Cross-species transmission of poultry pathogens in backyard farms: ducks as carriers of chicken viruses
Project coordinators: Maude Pauly, Claude Muller
Staff members: Latdavone Khenkha, Phonethipsavanh Nouanthong
In Southeast Asia, many risk factors facilitate the cross-species transmission of poultry diseases: large populations of wild and domestic birds, the omnipresence of extensive agriculture, and popular live bird markets. In particular, the village or backyard production system is challenged by enzootic avian diseases. Low hygienic standards, mixing of poultry species and production stages, low-quality feed, uncontrolled bird trade, lack of bird containment and limited access to veterinary and diagnostic laboratory services are drivers for pathogen circulation and cross-species transmission.
Worldwide, the broad range of susceptible hosts and transmission routes represent major challenges to the control of avian viruses. Virtually all bird species are susceptible to Newcastle disease virus (NDV) infection, and wild birds can be a source of infection for domestic poultry and vice versa.
Chickens are the only natural host of chicken anaemia virus (CAV), but other avian and mammalian species may contribute to its spread. Although CAV is mainly transmitted by the fecal-oral route, vertical transmission dramatically impacts the viability of the progeny. Unlike CAV, several bird species are susceptible to infectious bronchitis virus (IBV), an avian coronavirus (CoV). However, other avian CoV strains (e.g. duck CoV) are more species-specific. The emergence of novel recombinants and strains, sometimes in unusual host species, as well as the prevailing lack of pathognomonic signs, further complicates the diagnosis of avian diseases. The clinical course of many avian diseases depends on strain- and host-related factors. Depending on the strain, IBV replicates in the respiratory, urogenital or gastrointestinal tracts of symptomatic or even asymptomatic birds. Inapparent infections are also typical for some pathotypes of NDV, while others lead to high morbidity and mortality.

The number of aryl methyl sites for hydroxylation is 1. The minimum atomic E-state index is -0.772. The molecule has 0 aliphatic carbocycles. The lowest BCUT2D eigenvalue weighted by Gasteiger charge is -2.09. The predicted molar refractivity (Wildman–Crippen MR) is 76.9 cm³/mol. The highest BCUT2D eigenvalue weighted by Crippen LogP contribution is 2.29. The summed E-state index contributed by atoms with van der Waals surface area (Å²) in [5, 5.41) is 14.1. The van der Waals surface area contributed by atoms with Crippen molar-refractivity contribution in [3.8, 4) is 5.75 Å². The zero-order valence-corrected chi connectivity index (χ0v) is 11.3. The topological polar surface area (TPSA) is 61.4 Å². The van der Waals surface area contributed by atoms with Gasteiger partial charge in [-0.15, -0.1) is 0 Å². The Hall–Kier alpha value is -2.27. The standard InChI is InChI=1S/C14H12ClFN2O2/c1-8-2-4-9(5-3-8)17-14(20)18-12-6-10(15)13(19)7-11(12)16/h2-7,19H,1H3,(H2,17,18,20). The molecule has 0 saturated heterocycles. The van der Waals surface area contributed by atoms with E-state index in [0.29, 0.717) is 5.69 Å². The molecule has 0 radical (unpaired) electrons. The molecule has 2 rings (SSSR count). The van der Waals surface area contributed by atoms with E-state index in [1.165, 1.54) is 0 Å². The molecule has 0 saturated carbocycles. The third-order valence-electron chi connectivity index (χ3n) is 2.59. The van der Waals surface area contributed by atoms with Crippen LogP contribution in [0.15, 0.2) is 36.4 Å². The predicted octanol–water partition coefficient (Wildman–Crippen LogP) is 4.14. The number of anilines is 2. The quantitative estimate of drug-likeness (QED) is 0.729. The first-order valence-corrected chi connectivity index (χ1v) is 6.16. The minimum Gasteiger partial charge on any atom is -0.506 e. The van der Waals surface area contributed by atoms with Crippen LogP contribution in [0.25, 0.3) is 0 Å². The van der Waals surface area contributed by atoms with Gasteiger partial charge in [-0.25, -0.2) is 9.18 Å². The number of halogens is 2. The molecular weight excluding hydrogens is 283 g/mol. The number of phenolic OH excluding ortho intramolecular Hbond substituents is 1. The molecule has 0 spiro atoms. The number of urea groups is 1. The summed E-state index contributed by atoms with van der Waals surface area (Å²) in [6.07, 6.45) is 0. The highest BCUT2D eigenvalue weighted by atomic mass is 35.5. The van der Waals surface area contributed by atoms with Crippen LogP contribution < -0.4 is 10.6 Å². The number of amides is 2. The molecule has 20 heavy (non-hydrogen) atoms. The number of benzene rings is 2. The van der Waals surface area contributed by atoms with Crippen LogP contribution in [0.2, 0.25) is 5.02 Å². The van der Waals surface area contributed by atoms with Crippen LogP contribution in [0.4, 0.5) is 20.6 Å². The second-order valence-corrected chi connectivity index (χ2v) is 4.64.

Vaccination against avian viruses is challenging. Adequate storage and administration of vaccines are difficult in remote settings. Moreover, the protection is short-lived, weak and type-specific, and the vaccines are mostly licensed only for few host species. Due to the high antigenic diversity, the propensity for recombination and the lack of universal cross-protection, a continuous adaptation of vaccine strains to circulating IBV strains is required. These features of avian viruses represent important challenges to backyard farming in rural Southeast Asia.
In Lao People’s Democratic Republic (Lao PDR), poultry rearing is an important source of subsistence, income and high-quality nutritional protein. To assess viral evolution, host range and transmission routes in backyard farms, chickens and ducks from rural areas in Lao PDR were screened for viruses with a broad host range (i.e. NDV and CoV), as well as for a virus with a restricted host range (i.e. CAV).